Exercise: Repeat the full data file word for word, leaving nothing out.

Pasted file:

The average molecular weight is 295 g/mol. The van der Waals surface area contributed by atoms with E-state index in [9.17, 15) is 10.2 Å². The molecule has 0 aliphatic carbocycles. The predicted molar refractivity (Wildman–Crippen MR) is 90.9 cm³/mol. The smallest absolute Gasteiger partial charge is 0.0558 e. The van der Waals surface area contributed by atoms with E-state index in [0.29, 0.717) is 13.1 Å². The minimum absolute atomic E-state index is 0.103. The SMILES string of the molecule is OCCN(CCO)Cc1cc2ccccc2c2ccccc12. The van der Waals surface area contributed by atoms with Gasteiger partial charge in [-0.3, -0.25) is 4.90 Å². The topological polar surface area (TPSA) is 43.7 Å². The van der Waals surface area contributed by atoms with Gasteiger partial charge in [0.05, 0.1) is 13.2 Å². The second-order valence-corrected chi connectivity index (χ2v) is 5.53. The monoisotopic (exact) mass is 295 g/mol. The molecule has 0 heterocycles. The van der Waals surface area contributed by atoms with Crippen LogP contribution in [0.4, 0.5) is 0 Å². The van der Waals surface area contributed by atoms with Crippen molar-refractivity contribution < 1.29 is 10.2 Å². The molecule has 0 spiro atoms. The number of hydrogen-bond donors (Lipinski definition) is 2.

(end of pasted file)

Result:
The average molecular weight is 295 g/mol. The van der Waals surface area contributed by atoms with E-state index in [9.17, 15) is 10.2 Å². The molecule has 0 aliphatic carbocycles. The predicted molar refractivity (Wildman–Crippen MR) is 90.9 cm³/mol. The smallest absolute Gasteiger partial charge is 0.0558 e. The van der Waals surface area contributed by atoms with E-state index in [0.29, 0.717) is 13.1 Å². The minimum absolute atomic E-state index is 0.103. The SMILES string of the molecule is OCCN(CCO)Cc1cc2ccccc2c2ccccc12. The van der Waals surface area contributed by atoms with Gasteiger partial charge in [-0.3, -0.25) is 4.90 Å². The topological polar surface area (TPSA) is 43.7 Å². The van der Waals surface area contributed by atoms with Gasteiger partial charge in [0.05, 0.1) is 13.2 Å². The second-order valence-corrected chi connectivity index (χ2v) is 5.53. The monoisotopic (exact) mass is 295 g/mol. The molecule has 0 heterocycles. The van der Waals surface area contributed by atoms with Crippen LogP contribution in [0.4, 0.5) is 0 Å². The van der Waals surface area contributed by atoms with Crippen molar-refractivity contribution < 1.29 is 10.2 Å². The molecule has 0 spiro atoms. The number of hydrogen-bond donors (Lipinski definition) is 2.